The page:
Scientists from Huazhong University of Science and Technology and elsewhere found that adequate vitamin D levels in the body may reduce microvascular complications in people with type 2 diabetes.
Microvascular complications of diabetes are those long-term complications that affect small blood vessels. These typically include retinopathy, nephropathy, and neuropathy.
Retinopathy means disease of the retina. There are several types of retinopathy but all involve disease of the small retinal blood vessels.
Nephropathy is the deterioration of kidney function. The final stage of nephropathy is called kidney failure, end-stage renal disease, or ESRD. According to the CDC, diabetes is the most common cause of ESRD.
Neuropathy is when nerve damage leads to pain, weakness, numbness, or tingling in one or more parts of your body.
The nerve damage may be because of disease, infection, injury, medicines, long-term alcohol abuse, or another reason. Sometimes no cause is found.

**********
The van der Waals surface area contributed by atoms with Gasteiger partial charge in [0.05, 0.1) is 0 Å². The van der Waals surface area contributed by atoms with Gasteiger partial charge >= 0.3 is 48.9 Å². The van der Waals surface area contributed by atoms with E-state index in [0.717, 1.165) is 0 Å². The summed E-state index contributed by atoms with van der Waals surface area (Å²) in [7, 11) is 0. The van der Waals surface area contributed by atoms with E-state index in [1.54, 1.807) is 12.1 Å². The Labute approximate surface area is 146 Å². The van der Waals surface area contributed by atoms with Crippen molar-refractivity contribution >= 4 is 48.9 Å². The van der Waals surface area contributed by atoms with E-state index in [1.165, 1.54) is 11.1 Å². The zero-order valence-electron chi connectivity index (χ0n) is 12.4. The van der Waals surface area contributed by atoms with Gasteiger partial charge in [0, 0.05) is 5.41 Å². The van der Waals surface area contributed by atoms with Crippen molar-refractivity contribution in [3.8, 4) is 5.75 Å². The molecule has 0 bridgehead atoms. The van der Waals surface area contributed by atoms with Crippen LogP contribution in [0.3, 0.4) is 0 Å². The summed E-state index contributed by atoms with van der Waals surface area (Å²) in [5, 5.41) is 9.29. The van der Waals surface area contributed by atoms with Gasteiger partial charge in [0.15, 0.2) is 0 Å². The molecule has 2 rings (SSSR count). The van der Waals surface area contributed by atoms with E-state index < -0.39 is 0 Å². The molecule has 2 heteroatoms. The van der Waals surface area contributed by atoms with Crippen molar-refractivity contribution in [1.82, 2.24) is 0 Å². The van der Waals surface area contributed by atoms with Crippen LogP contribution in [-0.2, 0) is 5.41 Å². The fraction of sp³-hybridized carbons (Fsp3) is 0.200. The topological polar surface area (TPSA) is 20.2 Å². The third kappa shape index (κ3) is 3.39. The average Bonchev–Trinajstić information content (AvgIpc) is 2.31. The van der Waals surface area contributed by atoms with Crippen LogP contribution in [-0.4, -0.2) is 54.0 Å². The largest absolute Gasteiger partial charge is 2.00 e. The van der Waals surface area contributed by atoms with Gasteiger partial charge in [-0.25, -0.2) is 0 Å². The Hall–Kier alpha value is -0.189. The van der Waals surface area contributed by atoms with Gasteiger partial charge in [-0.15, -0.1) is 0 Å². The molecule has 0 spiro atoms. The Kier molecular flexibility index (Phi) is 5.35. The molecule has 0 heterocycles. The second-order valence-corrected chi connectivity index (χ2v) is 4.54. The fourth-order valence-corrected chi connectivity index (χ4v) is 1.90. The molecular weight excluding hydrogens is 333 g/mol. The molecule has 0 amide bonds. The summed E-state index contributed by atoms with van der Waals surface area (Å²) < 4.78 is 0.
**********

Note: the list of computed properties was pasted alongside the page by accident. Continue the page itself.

The associations between vitamin D levels and microvascular complications in people with type 2 diabetes are still unclear. These people often have vitamin D deficiency or insufficiency.
In the current study, researchers aimed to examine the associations between vitamin D levels in the body and the risk of diabetic microvascular complications.
They used data from 14,709 people with type 2 diabetes who were free of microvascular complications from the UK Biobank.
The incidence of diabetic microvascular complications was confirmed via electronic health records.
The team found during an 11-year of follow-up, 1,370 people developed diabetic microvascular complications.
Compared with people with vitamin D deficiency, people with higher vitamin D levels had a lower risk for diabetic microvascular complications, including diabetic retinopathy, diabetic nephropathy, and diabetic neuropathy.
Based on the findings, the team concludes that higher vitamin D levels in the body are strongly linked to a lower risk of diabetic microvascular complications.
These findings suggest a beneficial role of maintaining adequate vitamin D levels to prevent diabetic microvascular complications.
The research was published in Diabetes Care and conducted by Xue Chen et al.
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